Editor's note: Two years ago, Toni Stenmark, owner of A Perfect 10 by Tom in Orange Park, Fla., met with a client’s husband to see if she could solve his particular nail needs. An avid guitar player, Norman Wood needed a few nails that would stand up to the challenge Thus, a new service was born. Stenmark recently added “guitar nails” to her salon menu at $3 apiece and intends to publicize the service in guitar magazines and local music stores. NAILS asked Wood to tell us about his experiences as a new nail convert.
I play guitar Music may not be my livelihood, but it is my life I play every day, at least an hour a day. A day without music is like a day without air. There are two main styles of acoustic music, flat picking and finger picking. Flat picking is generally lively and syncopated, a great accompaniment for vocals or other instruments. Finger picking is just plain magic.
Finger picking, also known as fingerstyle guitar, is usually unaccompanied, the melody and accompaniment are both played on the same instrument. Watch some old tapes of Chet Atkins, or better yet, catch a live performance of some of today’s best fingerstyle guitarists and inevitably the question will arise, ‘Where is the other guitar?”
I’ve played fingerstyle off and on for at least 20 years, most of this time I just picked the nylon strings of my old classical guitar with the pads of the fingers of my right hand. (I had no choice since the nails couldn’t hold up to the tension of the strings). As for steel-string guitars, forget about finger-picking them; just find a flat pick and strum.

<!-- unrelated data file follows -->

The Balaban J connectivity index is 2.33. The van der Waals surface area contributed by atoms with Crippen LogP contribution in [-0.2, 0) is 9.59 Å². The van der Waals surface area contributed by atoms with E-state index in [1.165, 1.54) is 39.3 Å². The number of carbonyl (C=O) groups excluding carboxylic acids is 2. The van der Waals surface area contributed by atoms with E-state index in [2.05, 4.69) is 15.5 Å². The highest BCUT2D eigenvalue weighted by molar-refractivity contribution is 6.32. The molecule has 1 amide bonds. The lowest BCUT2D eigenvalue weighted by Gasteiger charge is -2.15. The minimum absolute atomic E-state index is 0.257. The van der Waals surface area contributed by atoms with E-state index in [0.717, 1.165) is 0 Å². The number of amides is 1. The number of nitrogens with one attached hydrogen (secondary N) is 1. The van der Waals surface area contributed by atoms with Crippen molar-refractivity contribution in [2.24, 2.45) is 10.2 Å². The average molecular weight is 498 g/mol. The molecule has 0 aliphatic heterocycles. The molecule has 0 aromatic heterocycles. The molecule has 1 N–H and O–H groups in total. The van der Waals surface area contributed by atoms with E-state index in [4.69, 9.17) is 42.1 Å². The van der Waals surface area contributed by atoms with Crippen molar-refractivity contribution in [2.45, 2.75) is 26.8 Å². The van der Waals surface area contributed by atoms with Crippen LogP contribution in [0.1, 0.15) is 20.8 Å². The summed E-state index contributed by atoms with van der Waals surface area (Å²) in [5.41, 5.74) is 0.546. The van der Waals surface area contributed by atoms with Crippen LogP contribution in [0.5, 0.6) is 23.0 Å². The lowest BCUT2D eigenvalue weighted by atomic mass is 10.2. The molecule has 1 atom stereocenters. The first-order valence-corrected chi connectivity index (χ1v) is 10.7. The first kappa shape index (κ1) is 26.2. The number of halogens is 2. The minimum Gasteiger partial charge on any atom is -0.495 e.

About 10 years ago I tried the classic “press-on” nails. Shortly after that I started referring to them as “pop-off” nails. Slip-on finger picks were little better, they just didn’t feel natural against the strings and when they popped off they launched themselves across the room. Somewhere in Irmo, S.C., there is a lady who still can’t figure out how that plastic loopy thing wound up in her hair.
Two years ago, my wife had the idea to introduce me to her nail technician, Tom Stenmark, owner of A Perfect 10 by Toni. I told her I needed nails strong enough to hold up to the rigors of my playing. I also told her that I needed the nails to look like my own natural nails. No problem. About 90% of my fingerstyle work uses the thumb and first two fingers of my right hand, so those are the nails we did. That was two years ago and I haven’t been without my “guitar nails” since. I play my classical guitars, but also a steel string dreadnaught (that’s a big guitar) and a 12-string that really puts the nails to the test.
We’ve experimented with gels and tips with different degrees of success, but by far the best results have come from protecting my own nails with a healthy coat of acrylic. My wife will tell you that I may be the only man in this town who truly understands the tragedy of a broken nail.
The guitar nails allow for versatility — they let me play crisp melodies on individual strings, then strum the strings, strumming up with the top of the thumbnail and down with the tops of the fingernails. When I jam with other guitarists and they offer me a pick I say, “no thanks, I’m wearing mine!”